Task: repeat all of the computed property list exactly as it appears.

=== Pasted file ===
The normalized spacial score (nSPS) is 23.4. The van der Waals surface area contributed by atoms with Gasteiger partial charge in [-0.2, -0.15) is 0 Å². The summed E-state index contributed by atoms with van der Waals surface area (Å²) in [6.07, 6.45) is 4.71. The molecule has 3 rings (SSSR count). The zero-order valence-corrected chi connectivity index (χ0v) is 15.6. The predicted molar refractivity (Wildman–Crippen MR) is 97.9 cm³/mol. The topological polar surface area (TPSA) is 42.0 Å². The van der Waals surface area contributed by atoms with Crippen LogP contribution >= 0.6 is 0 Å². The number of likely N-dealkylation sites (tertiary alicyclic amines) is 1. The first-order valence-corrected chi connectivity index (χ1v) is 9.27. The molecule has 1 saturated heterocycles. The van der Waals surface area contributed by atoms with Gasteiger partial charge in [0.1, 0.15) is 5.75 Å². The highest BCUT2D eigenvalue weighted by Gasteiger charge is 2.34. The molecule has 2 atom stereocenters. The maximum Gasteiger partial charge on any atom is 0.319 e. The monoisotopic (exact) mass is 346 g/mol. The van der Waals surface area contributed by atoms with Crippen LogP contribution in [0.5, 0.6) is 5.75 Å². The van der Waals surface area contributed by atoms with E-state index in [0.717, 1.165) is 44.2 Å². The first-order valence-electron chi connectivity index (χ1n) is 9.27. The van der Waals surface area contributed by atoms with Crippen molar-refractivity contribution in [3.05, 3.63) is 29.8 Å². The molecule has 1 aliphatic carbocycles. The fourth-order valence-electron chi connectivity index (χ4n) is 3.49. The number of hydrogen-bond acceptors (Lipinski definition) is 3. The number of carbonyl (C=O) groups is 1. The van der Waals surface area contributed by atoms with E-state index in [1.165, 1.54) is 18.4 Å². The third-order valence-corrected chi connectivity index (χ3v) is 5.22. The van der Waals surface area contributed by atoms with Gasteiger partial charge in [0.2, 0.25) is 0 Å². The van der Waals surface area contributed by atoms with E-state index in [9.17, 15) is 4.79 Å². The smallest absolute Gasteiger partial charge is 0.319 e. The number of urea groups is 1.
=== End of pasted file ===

The normalized spacial score (nSPS) is 23.4. The van der Waals surface area contributed by atoms with Gasteiger partial charge in [-0.2, -0.15) is 0 Å². The summed E-state index contributed by atoms with van der Waals surface area (Å²) in [6.07, 6.45) is 4.71. The molecule has 3 rings (SSSR count). The zero-order valence-corrected chi connectivity index (χ0v) is 15.6. The predicted molar refractivity (Wildman–Crippen MR) is 97.9 cm³/mol. The topological polar surface area (TPSA) is 42.0 Å². The van der Waals surface area contributed by atoms with Crippen LogP contribution >= 0.6 is 0 Å². The number of likely N-dealkylation sites (tertiary alicyclic amines) is 1. The first-order valence-corrected chi connectivity index (χ1v) is 9.27. The molecule has 1 saturated heterocycles. The van der Waals surface area contributed by atoms with Gasteiger partial charge in [0.1, 0.15) is 5.75 Å². The highest BCUT2D eigenvalue weighted by Gasteiger charge is 2.34. The molecule has 2 atom stereocenters. The maximum Gasteiger partial charge on any atom is 0.319 e. The monoisotopic (exact) mass is 346 g/mol. The van der Waals surface area contributed by atoms with Crippen LogP contribution in [0.5, 0.6) is 5.75 Å². The van der Waals surface area contributed by atoms with E-state index in [0.717, 1.165) is 44.2 Å². The first-order valence-electron chi connectivity index (χ1n) is 9.27. The van der Waals surface area contributed by atoms with Crippen molar-refractivity contribution in [3.05, 3.63) is 29.8 Å². The molecule has 1 aliphatic carbocycles. The fourth-order valence-electron chi connectivity index (χ4n) is 3.49. The number of hydrogen-bond acceptors (Lipinski definition) is 3. The number of carbonyl (C=O) groups is 1. The van der Waals surface area contributed by atoms with E-state index in [1.165, 1.54) is 18.4 Å². The third-order valence-corrected chi connectivity index (χ3v) is 5.22. The van der Waals surface area contributed by atoms with Gasteiger partial charge in [0.2, 0.25) is 0 Å². The van der Waals surface area contributed by atoms with E-state index in [9.17, 15) is 4.79 Å². The smallest absolute Gasteiger partial charge is 0.319 e. The number of urea groups is 1.